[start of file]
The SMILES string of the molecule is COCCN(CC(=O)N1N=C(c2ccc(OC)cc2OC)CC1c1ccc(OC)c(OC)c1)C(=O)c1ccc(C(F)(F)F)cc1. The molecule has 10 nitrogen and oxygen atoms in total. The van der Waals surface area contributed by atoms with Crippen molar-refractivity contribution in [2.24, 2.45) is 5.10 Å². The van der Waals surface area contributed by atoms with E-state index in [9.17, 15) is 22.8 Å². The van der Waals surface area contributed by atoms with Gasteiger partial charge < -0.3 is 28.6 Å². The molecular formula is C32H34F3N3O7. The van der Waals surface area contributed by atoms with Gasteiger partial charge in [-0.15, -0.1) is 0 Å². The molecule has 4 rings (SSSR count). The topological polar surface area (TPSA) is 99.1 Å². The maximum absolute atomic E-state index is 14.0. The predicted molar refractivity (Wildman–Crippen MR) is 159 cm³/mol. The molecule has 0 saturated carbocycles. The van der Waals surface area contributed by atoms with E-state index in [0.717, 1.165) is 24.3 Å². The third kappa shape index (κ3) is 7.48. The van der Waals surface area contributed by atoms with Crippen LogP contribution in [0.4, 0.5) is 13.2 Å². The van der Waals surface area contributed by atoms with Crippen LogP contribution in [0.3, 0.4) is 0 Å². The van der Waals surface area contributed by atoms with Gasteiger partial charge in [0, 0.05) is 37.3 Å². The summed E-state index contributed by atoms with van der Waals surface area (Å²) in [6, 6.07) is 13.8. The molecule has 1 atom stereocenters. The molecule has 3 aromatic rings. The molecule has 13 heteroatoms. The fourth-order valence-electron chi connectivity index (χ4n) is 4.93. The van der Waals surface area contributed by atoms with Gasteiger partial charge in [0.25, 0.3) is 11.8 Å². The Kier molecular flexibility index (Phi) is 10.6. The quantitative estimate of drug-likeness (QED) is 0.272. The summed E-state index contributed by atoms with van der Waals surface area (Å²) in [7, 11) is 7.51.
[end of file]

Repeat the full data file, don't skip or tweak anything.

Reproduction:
The SMILES string of the molecule is COCCN(CC(=O)N1N=C(c2ccc(OC)cc2OC)CC1c1ccc(OC)c(OC)c1)C(=O)c1ccc(C(F)(F)F)cc1. The molecule has 10 nitrogen and oxygen atoms in total. The van der Waals surface area contributed by atoms with Crippen molar-refractivity contribution in [2.24, 2.45) is 5.10 Å². The van der Waals surface area contributed by atoms with E-state index in [9.17, 15) is 22.8 Å². The van der Waals surface area contributed by atoms with Gasteiger partial charge < -0.3 is 28.6 Å². The molecular formula is C32H34F3N3O7. The van der Waals surface area contributed by atoms with Gasteiger partial charge in [-0.15, -0.1) is 0 Å². The molecule has 4 rings (SSSR count). The topological polar surface area (TPSA) is 99.1 Å². The maximum absolute atomic E-state index is 14.0. The predicted molar refractivity (Wildman–Crippen MR) is 159 cm³/mol. The molecule has 0 saturated carbocycles. The van der Waals surface area contributed by atoms with E-state index in [0.717, 1.165) is 24.3 Å². The third kappa shape index (κ3) is 7.48. The van der Waals surface area contributed by atoms with Crippen LogP contribution in [0.4, 0.5) is 13.2 Å². The van der Waals surface area contributed by atoms with Crippen LogP contribution in [0.3, 0.4) is 0 Å². The van der Waals surface area contributed by atoms with Gasteiger partial charge in [0, 0.05) is 37.3 Å². The summed E-state index contributed by atoms with van der Waals surface area (Å²) in [6, 6.07) is 13.8. The molecule has 1 atom stereocenters. The molecule has 3 aromatic rings. The molecule has 13 heteroatoms. The fourth-order valence-electron chi connectivity index (χ4n) is 4.93. The van der Waals surface area contributed by atoms with Gasteiger partial charge in [0.25, 0.3) is 11.8 Å². The Kier molecular flexibility index (Phi) is 10.6. The quantitative estimate of drug-likeness (QED) is 0.272. The summed E-state index contributed by atoms with van der Waals surface area (Å²) in [7, 11) is 7.51.